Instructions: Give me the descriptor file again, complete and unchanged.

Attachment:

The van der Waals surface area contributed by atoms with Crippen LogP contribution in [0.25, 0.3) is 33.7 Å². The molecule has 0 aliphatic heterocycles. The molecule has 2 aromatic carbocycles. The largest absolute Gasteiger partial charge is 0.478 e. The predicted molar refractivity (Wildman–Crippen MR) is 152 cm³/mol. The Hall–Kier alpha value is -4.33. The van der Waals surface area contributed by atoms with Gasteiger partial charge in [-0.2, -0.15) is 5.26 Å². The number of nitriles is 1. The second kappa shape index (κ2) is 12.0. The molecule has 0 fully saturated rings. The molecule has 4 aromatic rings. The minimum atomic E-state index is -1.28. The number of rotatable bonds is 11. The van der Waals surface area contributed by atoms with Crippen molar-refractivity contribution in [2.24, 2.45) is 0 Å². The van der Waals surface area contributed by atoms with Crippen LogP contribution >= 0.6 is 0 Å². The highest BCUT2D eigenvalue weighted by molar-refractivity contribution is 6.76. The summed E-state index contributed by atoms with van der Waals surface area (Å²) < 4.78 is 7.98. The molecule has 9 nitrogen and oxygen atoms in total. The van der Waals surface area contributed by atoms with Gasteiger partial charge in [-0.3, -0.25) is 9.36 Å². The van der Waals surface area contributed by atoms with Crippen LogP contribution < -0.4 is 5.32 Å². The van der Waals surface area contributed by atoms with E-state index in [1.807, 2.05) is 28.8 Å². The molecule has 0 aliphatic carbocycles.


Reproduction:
The van der Waals surface area contributed by atoms with Crippen LogP contribution in [0.25, 0.3) is 33.7 Å². The molecule has 0 aliphatic heterocycles. The molecule has 2 aromatic carbocycles. The largest absolute Gasteiger partial charge is 0.478 e. The predicted molar refractivity (Wildman–Crippen MR) is 152 cm³/mol. The Hall–Kier alpha value is -4.33. The van der Waals surface area contributed by atoms with Gasteiger partial charge in [-0.2, -0.15) is 5.26 Å². The number of nitriles is 1. The second kappa shape index (κ2) is 12.0. The molecule has 0 fully saturated rings. The molecule has 4 aromatic rings. The minimum atomic E-state index is -1.28. The number of rotatable bonds is 11. The van der Waals surface area contributed by atoms with Crippen molar-refractivity contribution in [2.24, 2.45) is 0 Å². The van der Waals surface area contributed by atoms with Crippen LogP contribution >= 0.6 is 0 Å². The highest BCUT2D eigenvalue weighted by molar-refractivity contribution is 6.76. The summed E-state index contributed by atoms with van der Waals surface area (Å²) < 4.78 is 7.98. The molecule has 9 nitrogen and oxygen atoms in total. The van der Waals surface area contributed by atoms with Gasteiger partial charge in [-0.3, -0.25) is 9.36 Å². The van der Waals surface area contributed by atoms with Crippen LogP contribution < -0.4 is 5.32 Å². The van der Waals surface area contributed by atoms with E-state index in [1.807, 2.05) is 28.8 Å². The molecule has 0 aliphatic carbocycles.